Going on two decades, Wi-Fi has delivered simple, inexpensive wireless connectivity for the masses. It was never perfect, but the convenience and generally fine performance for most applications made it good enough for most.
Now, the stakes are higher.
Consumers are requiring more demanding use cases and more powerful apps. Despite its promises, 5G connectivity remains limited. This has meant everyone from personal to enterprise users have been leaning heavier than ever on Wi-Fi to meet connectivity needs.
This has been a driving force behind a whole new generation of Wi-Fi tech and adoption. Whether working or playing from home, we expect Wi-Fi to operate flawlessly with high performance and reliability. This is especially true as Wi-Fi cements a role in mission-critical private networks that support emerging industry applications.
Wi-Fi is being positioned to meet these new roles and requirements. New Wi-Fi standards provide distributed connectivity, high throughput, and low latency. In particular, the radio interface has received an overhaul, with modulation and spectral efficiency on a completely new level.
Wi-Fi routers, extenders, and mesh networks are being installed in homes and offices to provide wider coverage, support more users, and accommodate a growing range of devices. Each brings pros and cons, but whichever is chosen, it is safe to say Wi-Fi networks have evolved far beyond initial roles as simple routers.
In fact, the changes seen in Wi-Fi introduce challenges that are in some ways more significant than the migration from 4G to 5G.
New Wi-Fi complexity means device testing has grown in complexity, too
As expectations of Wi-Fi surge, so too does the need for precise, comprehensive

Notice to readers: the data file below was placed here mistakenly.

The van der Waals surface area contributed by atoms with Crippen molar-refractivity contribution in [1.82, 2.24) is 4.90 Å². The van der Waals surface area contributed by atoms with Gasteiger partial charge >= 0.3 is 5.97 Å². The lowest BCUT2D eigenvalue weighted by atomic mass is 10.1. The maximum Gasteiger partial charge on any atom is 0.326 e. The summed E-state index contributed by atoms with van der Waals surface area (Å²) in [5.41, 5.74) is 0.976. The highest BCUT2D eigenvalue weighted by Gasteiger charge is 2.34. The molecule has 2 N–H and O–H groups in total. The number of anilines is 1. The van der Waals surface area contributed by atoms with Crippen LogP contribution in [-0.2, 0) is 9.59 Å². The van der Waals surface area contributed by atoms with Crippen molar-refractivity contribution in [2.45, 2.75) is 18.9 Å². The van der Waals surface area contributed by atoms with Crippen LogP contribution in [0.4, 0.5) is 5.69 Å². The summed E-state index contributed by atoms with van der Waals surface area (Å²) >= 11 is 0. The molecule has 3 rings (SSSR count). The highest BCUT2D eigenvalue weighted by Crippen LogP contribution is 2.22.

Wi-Fi sees multiple standards in play, including TR-398 performance for routers and access points, RFC-2544 network device benchmarking specification, and others in the offing. Still, as this next generation of Wi-Fi comes to market quickly, comprehensive test and interoperability standards have yet to be developed.
As such, testing Wi-Fi 6/6E (and soon Wi-Fi 7) devices has become more complicated than traditional Wi-Fi device testing. Trying to test manually not only makes little economic sense, but it has become nearly impossible.
Automated testing of Wi-Fi devices
To overcome the complexity of testing a growing number of Wi-Fi 6/6E devices, automated device hardware and software testing is essential for cost-efficient, scalable, accurate, timely, and repeatable results.
Traditionally, test teams must research and keep up to date with evolving standards to create and execute tests. Alternatively, automated Wi-Fi automation packages from test experts like Spirent can be leveraged. Such automated test packages reflect existing standards and, where standards don’t yet exist such as for mesh networks, expertly define appropriate tests. Executing automated test software on your testbed enables fast, 24x7 testing. And all those resources that were grinding through test scenarios can instead put energies into evaluating results.
Spirent Wi-Fi automated test packages
Spirent, the Wi-Fi testing market leader, offers a wireless test bed that validates Wi-Fi networks and devices. Its software automation packages automate standards-based Wi-Fi test plans to assess conformance, interoperability, and performance.
To accelerate Wi-Fi testing, test automation packages spanning mesh interoperability performance testing of devices and device performance evaluation through RFC 2544 benchmark tests have been developed.
Learn more about howcan enable you to quickly assess Wi-Fi device conformance to standards, interoperability, and performance.